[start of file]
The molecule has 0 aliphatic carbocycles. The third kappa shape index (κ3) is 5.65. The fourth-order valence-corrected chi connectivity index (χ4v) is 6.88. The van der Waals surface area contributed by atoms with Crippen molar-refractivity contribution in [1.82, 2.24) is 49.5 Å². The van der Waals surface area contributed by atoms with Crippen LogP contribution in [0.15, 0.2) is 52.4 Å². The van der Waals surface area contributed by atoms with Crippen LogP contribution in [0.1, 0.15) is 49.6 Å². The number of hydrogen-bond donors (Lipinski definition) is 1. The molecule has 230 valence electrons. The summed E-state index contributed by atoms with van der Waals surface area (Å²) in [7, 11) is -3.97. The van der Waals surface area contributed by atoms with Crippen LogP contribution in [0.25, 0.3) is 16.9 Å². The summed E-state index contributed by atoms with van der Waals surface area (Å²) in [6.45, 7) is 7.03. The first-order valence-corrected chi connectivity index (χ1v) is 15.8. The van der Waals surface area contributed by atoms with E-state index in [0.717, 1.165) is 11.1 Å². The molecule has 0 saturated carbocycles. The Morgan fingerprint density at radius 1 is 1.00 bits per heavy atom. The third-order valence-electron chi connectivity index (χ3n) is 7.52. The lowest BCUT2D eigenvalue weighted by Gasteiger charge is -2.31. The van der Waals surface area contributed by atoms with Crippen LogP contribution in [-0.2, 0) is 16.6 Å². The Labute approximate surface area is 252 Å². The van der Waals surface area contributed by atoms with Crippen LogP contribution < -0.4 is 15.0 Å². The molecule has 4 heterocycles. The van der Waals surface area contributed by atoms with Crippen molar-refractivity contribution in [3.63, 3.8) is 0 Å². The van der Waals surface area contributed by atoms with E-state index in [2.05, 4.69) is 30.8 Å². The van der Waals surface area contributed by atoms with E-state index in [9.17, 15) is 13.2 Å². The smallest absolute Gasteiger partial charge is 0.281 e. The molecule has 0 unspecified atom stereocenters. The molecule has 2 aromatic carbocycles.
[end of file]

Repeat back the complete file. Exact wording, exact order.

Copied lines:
The molecule has 0 aliphatic carbocycles. The third kappa shape index (κ3) is 5.65. The fourth-order valence-corrected chi connectivity index (χ4v) is 6.88. The van der Waals surface area contributed by atoms with Crippen molar-refractivity contribution in [1.82, 2.24) is 49.5 Å². The van der Waals surface area contributed by atoms with Crippen LogP contribution in [0.15, 0.2) is 52.4 Å². The van der Waals surface area contributed by atoms with Crippen LogP contribution in [0.1, 0.15) is 49.6 Å². The number of hydrogen-bond donors (Lipinski definition) is 1. The molecule has 230 valence electrons. The summed E-state index contributed by atoms with van der Waals surface area (Å²) in [7, 11) is -3.97. The van der Waals surface area contributed by atoms with Crippen LogP contribution in [0.25, 0.3) is 16.9 Å². The summed E-state index contributed by atoms with van der Waals surface area (Å²) in [6.45, 7) is 7.03. The first-order valence-corrected chi connectivity index (χ1v) is 15.8. The van der Waals surface area contributed by atoms with E-state index in [0.717, 1.165) is 11.1 Å². The molecule has 0 saturated carbocycles. The Morgan fingerprint density at radius 1 is 1.00 bits per heavy atom. The third-order valence-electron chi connectivity index (χ3n) is 7.52. The lowest BCUT2D eigenvalue weighted by Gasteiger charge is -2.31. The van der Waals surface area contributed by atoms with Crippen LogP contribution in [-0.2, 0) is 16.6 Å². The Labute approximate surface area is 252 Å². The van der Waals surface area contributed by atoms with Crippen LogP contribution < -0.4 is 15.0 Å². The molecule has 4 heterocycles. The van der Waals surface area contributed by atoms with Crippen molar-refractivity contribution in [3.63, 3.8) is 0 Å². The van der Waals surface area contributed by atoms with E-state index in [2.05, 4.69) is 30.8 Å². The van der Waals surface area contributed by atoms with E-state index in [9.17, 15) is 13.2 Å². The smallest absolute Gasteiger partial charge is 0.281 e. The molecule has 0 unspecified atom stereocenters. The molecule has 2 aromatic carbocycles.